The little boat comes home

We are pleased to provide this update from club member Brian Poole on his recent Barchetta purchase as detailed in his previous article.

So I have bought a Barchetta in Warsaw and plan to drive it back to my home in North Staffordshire, a 1200 mile journey. I’ll be honest, after driving it around Warsaw city centre for two weeks and a couple of trips out into the countryside, I was not happy with how it was behaving, I felt a niggling doubt (an understatement) about driving it home. The issue was that the hotter the engine ran the lumpier and less responsive the engine became. In Warsaw I live in a city centre flat, so no garage and no tools. I thought that it was a coolant issue as the temperature gauge was always on a high mark. I borrowed my son’s garage together with the few tools that he had. I flushed out the radiator then changed the thermostat and sender unit, but there was absolutely no improvement to the running of the car.

I needed mechanical help from the Warsaw area; fortunately I could call upon the assistance of good contacts through the Polish Barchetta and Coupé owners groups and my friends in the Warsaw Lambretta club. Individual mechanics and garages were recommended and I was put in touch with a couple of old school mechanics who offered to help the next day. One of them took it for a run and pronounced that the lumpy engine issue was nothing to do with the cooling system. Later they telephoned to say that they had found one of the spark plugs ceramic tops was cracked, and, having fitted a new set of plugs the engine was running nicely. They believed that the actual temperature gauge on the instrument cluster was faulty. Problem solved and my two saviours even commented that they would not hesitate to drive to the UK. I was very reassured.

Hanna and I left Warsaw on the Wednesday in the sunshine with a five hour run across the Polish countryside to where we had a hotel booked on the border for the night. The Polish countryside does have some amazingly large forests in comparison to our tiny woodlands. The Barchetta cruised really well and any doubts that I had had were quickly evaporating.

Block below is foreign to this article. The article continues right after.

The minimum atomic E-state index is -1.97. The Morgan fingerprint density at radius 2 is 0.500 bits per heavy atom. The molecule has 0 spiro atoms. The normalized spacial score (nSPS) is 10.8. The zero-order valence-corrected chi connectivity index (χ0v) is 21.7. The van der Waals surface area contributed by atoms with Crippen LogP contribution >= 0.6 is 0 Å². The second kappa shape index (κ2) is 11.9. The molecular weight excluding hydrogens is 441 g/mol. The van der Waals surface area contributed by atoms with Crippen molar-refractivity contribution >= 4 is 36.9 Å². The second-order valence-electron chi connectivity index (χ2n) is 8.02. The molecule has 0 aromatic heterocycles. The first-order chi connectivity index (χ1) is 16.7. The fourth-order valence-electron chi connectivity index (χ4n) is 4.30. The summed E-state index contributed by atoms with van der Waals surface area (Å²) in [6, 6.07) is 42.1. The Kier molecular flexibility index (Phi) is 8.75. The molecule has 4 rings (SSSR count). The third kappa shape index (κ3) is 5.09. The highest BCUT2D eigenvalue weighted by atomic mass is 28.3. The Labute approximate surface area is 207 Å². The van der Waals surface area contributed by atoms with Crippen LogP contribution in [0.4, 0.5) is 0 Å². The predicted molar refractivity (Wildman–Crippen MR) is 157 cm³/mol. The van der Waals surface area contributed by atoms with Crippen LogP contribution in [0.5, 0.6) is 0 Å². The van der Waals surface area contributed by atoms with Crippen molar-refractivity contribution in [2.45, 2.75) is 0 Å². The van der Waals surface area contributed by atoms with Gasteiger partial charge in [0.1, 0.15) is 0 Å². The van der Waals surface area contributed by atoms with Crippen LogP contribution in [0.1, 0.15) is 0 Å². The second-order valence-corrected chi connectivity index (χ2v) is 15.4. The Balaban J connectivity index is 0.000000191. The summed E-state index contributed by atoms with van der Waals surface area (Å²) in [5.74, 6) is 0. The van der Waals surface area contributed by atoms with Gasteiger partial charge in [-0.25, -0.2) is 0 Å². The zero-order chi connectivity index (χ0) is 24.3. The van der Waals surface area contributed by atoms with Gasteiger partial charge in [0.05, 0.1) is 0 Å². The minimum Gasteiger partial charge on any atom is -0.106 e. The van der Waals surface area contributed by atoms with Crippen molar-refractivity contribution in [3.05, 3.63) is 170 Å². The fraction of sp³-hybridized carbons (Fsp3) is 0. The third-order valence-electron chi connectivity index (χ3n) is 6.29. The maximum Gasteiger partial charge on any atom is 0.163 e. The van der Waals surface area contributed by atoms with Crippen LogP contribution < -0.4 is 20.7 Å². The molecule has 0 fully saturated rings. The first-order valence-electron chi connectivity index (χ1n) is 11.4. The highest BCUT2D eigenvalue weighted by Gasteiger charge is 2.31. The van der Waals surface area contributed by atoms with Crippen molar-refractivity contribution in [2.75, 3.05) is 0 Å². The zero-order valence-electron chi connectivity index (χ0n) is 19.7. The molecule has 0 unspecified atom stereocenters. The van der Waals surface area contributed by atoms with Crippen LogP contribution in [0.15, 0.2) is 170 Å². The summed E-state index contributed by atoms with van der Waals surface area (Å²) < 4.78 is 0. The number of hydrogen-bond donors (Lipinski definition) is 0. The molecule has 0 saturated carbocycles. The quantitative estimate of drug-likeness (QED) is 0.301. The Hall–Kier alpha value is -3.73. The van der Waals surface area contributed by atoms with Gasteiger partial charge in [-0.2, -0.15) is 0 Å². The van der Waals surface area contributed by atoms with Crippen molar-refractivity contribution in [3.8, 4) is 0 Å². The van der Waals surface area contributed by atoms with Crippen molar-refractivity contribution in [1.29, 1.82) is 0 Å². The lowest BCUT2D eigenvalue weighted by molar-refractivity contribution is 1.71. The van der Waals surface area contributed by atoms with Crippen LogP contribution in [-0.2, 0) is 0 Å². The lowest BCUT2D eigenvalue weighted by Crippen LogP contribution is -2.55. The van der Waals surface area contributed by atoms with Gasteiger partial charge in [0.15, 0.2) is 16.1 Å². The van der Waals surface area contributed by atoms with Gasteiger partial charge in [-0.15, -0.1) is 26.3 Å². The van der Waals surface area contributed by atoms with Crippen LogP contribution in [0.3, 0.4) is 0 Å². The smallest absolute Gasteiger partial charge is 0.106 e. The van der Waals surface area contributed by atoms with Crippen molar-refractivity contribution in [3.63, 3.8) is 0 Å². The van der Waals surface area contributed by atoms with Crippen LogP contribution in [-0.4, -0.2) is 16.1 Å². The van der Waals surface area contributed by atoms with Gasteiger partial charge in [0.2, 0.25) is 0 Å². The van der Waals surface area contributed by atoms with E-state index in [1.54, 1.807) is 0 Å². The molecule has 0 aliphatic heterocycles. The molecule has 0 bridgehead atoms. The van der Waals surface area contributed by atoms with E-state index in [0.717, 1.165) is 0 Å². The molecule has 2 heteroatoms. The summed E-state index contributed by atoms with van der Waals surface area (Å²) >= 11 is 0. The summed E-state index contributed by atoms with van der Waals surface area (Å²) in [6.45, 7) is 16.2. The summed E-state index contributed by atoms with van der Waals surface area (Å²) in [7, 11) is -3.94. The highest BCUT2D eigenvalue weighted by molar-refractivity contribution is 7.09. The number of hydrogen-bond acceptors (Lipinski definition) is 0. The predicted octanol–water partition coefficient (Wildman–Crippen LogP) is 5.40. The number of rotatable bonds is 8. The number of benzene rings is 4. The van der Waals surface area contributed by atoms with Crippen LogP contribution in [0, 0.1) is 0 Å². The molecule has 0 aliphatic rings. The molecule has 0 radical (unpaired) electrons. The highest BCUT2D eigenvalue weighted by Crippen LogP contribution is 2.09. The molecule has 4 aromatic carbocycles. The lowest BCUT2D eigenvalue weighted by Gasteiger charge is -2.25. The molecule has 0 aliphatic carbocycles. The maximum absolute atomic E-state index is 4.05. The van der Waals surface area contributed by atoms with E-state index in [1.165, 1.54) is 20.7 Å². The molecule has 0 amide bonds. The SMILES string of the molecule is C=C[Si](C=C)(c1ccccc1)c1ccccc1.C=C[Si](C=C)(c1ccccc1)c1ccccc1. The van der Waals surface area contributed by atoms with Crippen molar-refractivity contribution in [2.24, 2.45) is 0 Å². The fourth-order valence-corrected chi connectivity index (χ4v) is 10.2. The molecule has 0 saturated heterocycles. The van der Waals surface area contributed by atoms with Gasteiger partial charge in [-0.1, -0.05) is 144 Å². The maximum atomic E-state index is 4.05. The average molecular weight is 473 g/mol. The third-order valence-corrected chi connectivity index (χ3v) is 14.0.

On Thursday our target was to reach Venlo in Holland and stay there for the night. The weather started nicely but deteriorated into torrential rain as the day went by. Then we suffered our only mechanical issue of the trip; the passenger windscreen wiper stopped working. Journey-wise we did have a two hour stop/wait on the German Autobahn before it closed and we were taken off the autobahn completely. We were left lost and very tired. So somewhere north of Dortmund, and having given up hope of reaching Venlo, we tried to find a hotel for the night close to the main roads. The first two hotels we found were closed; they were being used as migrant accommodation. A security guard did find us a third hotel where only one wing of the hotel was being used for migrants. Seemingly it is not just the UK that has accommodation issues with migrants

Friday morning found us back on the autobahns with a direct drive to Dunkirk, but with some refuelling problems in France. Thankfully the French don’t like buying E5, 98 octane petrol and only the first service station was completely out of fuel. We caught the 4pm ferry and then endured an evening drive up the UK motorway network in the rain. The rear screen was far from ideal. Blinding lights made it difficult to judge distances and speeds of following cars and was a distinct driving hindrance.

In conclusion would I personally buy another car and do it again? I’ve done the bus, train, motorbike, and furniture van continental trips in my younger days, BUT NO! At seventy three years of age I’ll stick to flying and hiring a car while on holiday. Please don’t tell Hanna if we meet on one of the Barchetta runs, but my days of adventure are not stopping just not as epic!

Brian Poole

October 2022